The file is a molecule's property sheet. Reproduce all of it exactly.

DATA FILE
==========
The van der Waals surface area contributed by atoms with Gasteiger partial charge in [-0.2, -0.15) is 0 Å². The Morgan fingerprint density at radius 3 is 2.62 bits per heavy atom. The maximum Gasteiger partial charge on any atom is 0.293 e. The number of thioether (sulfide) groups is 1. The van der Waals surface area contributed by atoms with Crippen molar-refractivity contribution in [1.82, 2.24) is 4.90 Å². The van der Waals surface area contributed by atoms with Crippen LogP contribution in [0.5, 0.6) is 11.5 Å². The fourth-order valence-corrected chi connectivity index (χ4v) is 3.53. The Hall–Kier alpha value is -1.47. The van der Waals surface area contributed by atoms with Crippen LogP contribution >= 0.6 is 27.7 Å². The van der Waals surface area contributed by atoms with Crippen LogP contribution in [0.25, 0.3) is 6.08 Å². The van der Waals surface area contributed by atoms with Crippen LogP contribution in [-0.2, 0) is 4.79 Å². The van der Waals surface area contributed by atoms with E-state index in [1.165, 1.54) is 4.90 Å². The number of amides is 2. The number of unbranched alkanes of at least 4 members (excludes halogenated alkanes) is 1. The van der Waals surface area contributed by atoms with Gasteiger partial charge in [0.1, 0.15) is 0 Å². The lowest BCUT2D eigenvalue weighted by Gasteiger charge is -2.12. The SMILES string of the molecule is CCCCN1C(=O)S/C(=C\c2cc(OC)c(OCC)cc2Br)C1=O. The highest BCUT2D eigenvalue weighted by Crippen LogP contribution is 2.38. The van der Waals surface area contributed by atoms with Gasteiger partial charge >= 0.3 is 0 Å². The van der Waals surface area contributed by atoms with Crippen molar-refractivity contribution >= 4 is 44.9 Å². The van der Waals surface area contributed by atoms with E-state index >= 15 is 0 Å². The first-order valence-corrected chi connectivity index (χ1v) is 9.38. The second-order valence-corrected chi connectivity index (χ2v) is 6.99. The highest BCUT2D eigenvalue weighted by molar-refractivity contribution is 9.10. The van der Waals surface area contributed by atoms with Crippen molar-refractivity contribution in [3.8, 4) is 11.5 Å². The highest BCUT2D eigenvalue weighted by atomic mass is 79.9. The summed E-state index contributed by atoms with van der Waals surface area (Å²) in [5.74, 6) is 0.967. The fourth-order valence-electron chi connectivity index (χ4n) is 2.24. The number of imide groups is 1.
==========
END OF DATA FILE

The van der Waals surface area contributed by atoms with Gasteiger partial charge in [-0.2, -0.15) is 0 Å². The Morgan fingerprint density at radius 3 is 2.62 bits per heavy atom. The maximum Gasteiger partial charge on any atom is 0.293 e. The number of thioether (sulfide) groups is 1. The van der Waals surface area contributed by atoms with Crippen molar-refractivity contribution in [1.82, 2.24) is 4.90 Å². The van der Waals surface area contributed by atoms with Crippen LogP contribution in [0.5, 0.6) is 11.5 Å². The fourth-order valence-corrected chi connectivity index (χ4v) is 3.53. The Hall–Kier alpha value is -1.47. The van der Waals surface area contributed by atoms with Crippen LogP contribution >= 0.6 is 27.7 Å². The van der Waals surface area contributed by atoms with Crippen LogP contribution in [0.25, 0.3) is 6.08 Å². The van der Waals surface area contributed by atoms with Crippen LogP contribution in [-0.2, 0) is 4.79 Å². The van der Waals surface area contributed by atoms with E-state index in [1.165, 1.54) is 4.90 Å². The number of amides is 2. The number of unbranched alkanes of at least 4 members (excludes halogenated alkanes) is 1. The van der Waals surface area contributed by atoms with Gasteiger partial charge in [0.1, 0.15) is 0 Å². The lowest BCUT2D eigenvalue weighted by Gasteiger charge is -2.12. The SMILES string of the molecule is CCCCN1C(=O)S/C(=C\c2cc(OC)c(OCC)cc2Br)C1=O. The highest BCUT2D eigenvalue weighted by Crippen LogP contribution is 2.38. The van der Waals surface area contributed by atoms with Gasteiger partial charge >= 0.3 is 0 Å². The van der Waals surface area contributed by atoms with Crippen molar-refractivity contribution >= 4 is 44.9 Å². The van der Waals surface area contributed by atoms with E-state index >= 15 is 0 Å². The first-order valence-corrected chi connectivity index (χ1v) is 9.38. The second-order valence-corrected chi connectivity index (χ2v) is 6.99. The highest BCUT2D eigenvalue weighted by molar-refractivity contribution is 9.10. The van der Waals surface area contributed by atoms with Crippen molar-refractivity contribution in [3.8, 4) is 11.5 Å². The highest BCUT2D eigenvalue weighted by atomic mass is 79.9. The summed E-state index contributed by atoms with van der Waals surface area (Å²) in [5.74, 6) is 0.967. The fourth-order valence-electron chi connectivity index (χ4n) is 2.24. The number of imide groups is 1.